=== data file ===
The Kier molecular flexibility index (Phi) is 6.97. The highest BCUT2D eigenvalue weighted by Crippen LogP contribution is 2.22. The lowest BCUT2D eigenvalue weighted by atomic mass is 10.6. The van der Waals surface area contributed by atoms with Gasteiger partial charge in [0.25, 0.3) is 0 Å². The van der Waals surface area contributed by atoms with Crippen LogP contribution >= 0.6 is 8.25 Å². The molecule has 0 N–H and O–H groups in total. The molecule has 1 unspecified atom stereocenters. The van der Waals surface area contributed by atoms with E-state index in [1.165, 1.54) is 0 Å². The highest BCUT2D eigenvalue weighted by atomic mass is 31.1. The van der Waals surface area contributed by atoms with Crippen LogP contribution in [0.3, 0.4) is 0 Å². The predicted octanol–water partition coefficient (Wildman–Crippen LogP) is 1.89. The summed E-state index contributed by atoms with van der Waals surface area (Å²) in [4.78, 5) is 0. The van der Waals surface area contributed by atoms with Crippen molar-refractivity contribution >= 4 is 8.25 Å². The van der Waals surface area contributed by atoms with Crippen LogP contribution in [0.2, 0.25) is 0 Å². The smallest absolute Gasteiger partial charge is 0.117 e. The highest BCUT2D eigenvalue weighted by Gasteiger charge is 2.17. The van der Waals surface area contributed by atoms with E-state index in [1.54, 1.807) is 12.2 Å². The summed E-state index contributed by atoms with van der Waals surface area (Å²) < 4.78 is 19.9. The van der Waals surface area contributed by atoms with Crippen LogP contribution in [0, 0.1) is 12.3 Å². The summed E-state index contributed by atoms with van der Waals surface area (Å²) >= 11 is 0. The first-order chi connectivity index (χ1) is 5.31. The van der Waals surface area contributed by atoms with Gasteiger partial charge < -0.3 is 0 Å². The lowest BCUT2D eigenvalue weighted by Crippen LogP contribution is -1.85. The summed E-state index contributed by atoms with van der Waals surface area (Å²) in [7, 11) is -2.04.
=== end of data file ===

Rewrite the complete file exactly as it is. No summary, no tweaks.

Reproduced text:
The Kier molecular flexibility index (Phi) is 6.97. The highest BCUT2D eigenvalue weighted by Crippen LogP contribution is 2.22. The lowest BCUT2D eigenvalue weighted by atomic mass is 10.6. The van der Waals surface area contributed by atoms with Gasteiger partial charge in [0.25, 0.3) is 0 Å². The van der Waals surface area contributed by atoms with Crippen LogP contribution >= 0.6 is 8.25 Å². The molecule has 0 N–H and O–H groups in total. The molecule has 1 unspecified atom stereocenters. The van der Waals surface area contributed by atoms with E-state index in [1.165, 1.54) is 0 Å². The highest BCUT2D eigenvalue weighted by atomic mass is 31.1. The van der Waals surface area contributed by atoms with Crippen LogP contribution in [0.3, 0.4) is 0 Å². The predicted octanol–water partition coefficient (Wildman–Crippen LogP) is 1.89. The summed E-state index contributed by atoms with van der Waals surface area (Å²) in [4.78, 5) is 0. The van der Waals surface area contributed by atoms with Crippen molar-refractivity contribution >= 4 is 8.25 Å². The van der Waals surface area contributed by atoms with Crippen LogP contribution in [0.2, 0.25) is 0 Å². The smallest absolute Gasteiger partial charge is 0.117 e. The highest BCUT2D eigenvalue weighted by Gasteiger charge is 2.17. The van der Waals surface area contributed by atoms with E-state index in [1.54, 1.807) is 12.2 Å². The summed E-state index contributed by atoms with van der Waals surface area (Å²) < 4.78 is 19.9. The van der Waals surface area contributed by atoms with Crippen LogP contribution in [0, 0.1) is 12.3 Å². The summed E-state index contributed by atoms with van der Waals surface area (Å²) >= 11 is 0. The first-order chi connectivity index (χ1) is 5.31. The van der Waals surface area contributed by atoms with Gasteiger partial charge < -0.3 is 0 Å². The lowest BCUT2D eigenvalue weighted by Crippen LogP contribution is -1.85. The summed E-state index contributed by atoms with van der Waals surface area (Å²) in [7, 11) is -2.04.